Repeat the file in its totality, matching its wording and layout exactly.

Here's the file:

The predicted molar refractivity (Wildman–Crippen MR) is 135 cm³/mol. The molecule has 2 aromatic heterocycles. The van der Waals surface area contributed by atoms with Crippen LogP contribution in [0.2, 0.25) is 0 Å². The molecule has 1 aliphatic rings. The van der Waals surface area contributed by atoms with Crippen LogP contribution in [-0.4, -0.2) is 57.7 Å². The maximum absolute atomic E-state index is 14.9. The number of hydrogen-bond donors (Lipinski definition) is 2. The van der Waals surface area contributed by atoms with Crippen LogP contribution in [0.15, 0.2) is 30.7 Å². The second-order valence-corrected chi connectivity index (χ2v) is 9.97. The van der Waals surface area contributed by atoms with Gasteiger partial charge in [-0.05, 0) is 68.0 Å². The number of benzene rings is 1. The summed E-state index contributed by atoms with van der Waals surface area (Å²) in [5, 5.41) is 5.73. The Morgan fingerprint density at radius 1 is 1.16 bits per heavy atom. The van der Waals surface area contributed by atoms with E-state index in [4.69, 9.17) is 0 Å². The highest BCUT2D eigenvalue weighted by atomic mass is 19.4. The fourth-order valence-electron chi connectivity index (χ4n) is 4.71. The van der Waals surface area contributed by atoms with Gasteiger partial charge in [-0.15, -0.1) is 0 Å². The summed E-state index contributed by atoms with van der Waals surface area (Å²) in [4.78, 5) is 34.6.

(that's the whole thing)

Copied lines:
The predicted molar refractivity (Wildman–Crippen MR) is 135 cm³/mol. The molecule has 2 aromatic heterocycles. The van der Waals surface area contributed by atoms with Crippen LogP contribution in [0.2, 0.25) is 0 Å². The molecule has 1 aliphatic rings. The van der Waals surface area contributed by atoms with Crippen LogP contribution in [-0.4, -0.2) is 57.7 Å². The maximum absolute atomic E-state index is 14.9. The number of hydrogen-bond donors (Lipinski definition) is 2. The van der Waals surface area contributed by atoms with Crippen LogP contribution in [0.15, 0.2) is 30.7 Å². The second-order valence-corrected chi connectivity index (χ2v) is 9.97. The van der Waals surface area contributed by atoms with Gasteiger partial charge in [-0.05, 0) is 68.0 Å². The number of benzene rings is 1. The summed E-state index contributed by atoms with van der Waals surface area (Å²) in [5, 5.41) is 5.73. The Morgan fingerprint density at radius 1 is 1.16 bits per heavy atom. The van der Waals surface area contributed by atoms with E-state index in [4.69, 9.17) is 0 Å². The highest BCUT2D eigenvalue weighted by atomic mass is 19.4. The fourth-order valence-electron chi connectivity index (χ4n) is 4.71. The van der Waals surface area contributed by atoms with Gasteiger partial charge in [-0.15, -0.1) is 0 Å². The summed E-state index contributed by atoms with van der Waals surface area (Å²) in [4.78, 5) is 34.6.